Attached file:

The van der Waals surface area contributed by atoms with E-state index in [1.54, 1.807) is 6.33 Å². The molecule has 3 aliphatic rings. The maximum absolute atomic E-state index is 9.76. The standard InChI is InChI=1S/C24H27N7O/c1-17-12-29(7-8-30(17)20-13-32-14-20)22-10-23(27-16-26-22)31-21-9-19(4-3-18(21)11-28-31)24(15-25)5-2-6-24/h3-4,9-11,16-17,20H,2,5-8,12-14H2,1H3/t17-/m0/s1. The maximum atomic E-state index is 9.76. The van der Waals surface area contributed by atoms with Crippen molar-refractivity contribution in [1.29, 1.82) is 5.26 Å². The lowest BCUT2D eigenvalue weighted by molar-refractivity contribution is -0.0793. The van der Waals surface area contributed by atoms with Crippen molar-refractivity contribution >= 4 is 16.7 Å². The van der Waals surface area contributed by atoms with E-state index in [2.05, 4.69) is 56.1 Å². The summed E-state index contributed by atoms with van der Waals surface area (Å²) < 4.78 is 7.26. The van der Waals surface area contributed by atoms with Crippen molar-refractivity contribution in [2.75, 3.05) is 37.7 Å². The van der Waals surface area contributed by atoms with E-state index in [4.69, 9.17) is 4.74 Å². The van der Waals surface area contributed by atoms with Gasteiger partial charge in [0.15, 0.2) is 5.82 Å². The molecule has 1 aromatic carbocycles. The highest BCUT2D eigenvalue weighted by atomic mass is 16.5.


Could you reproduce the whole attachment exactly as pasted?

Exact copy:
The van der Waals surface area contributed by atoms with E-state index in [1.54, 1.807) is 6.33 Å². The molecule has 3 aliphatic rings. The maximum absolute atomic E-state index is 9.76. The standard InChI is InChI=1S/C24H27N7O/c1-17-12-29(7-8-30(17)20-13-32-14-20)22-10-23(27-16-26-22)31-21-9-19(4-3-18(21)11-28-31)24(15-25)5-2-6-24/h3-4,9-11,16-17,20H,2,5-8,12-14H2,1H3/t17-/m0/s1. The maximum atomic E-state index is 9.76. The van der Waals surface area contributed by atoms with Crippen molar-refractivity contribution in [1.29, 1.82) is 5.26 Å². The lowest BCUT2D eigenvalue weighted by molar-refractivity contribution is -0.0793. The van der Waals surface area contributed by atoms with Crippen molar-refractivity contribution >= 4 is 16.7 Å². The van der Waals surface area contributed by atoms with E-state index in [2.05, 4.69) is 56.1 Å². The summed E-state index contributed by atoms with van der Waals surface area (Å²) < 4.78 is 7.26. The van der Waals surface area contributed by atoms with Crippen molar-refractivity contribution in [2.75, 3.05) is 37.7 Å². The van der Waals surface area contributed by atoms with E-state index in [4.69, 9.17) is 4.74 Å². The van der Waals surface area contributed by atoms with Gasteiger partial charge in [0.15, 0.2) is 5.82 Å². The molecule has 1 aromatic carbocycles. The highest BCUT2D eigenvalue weighted by atomic mass is 16.5.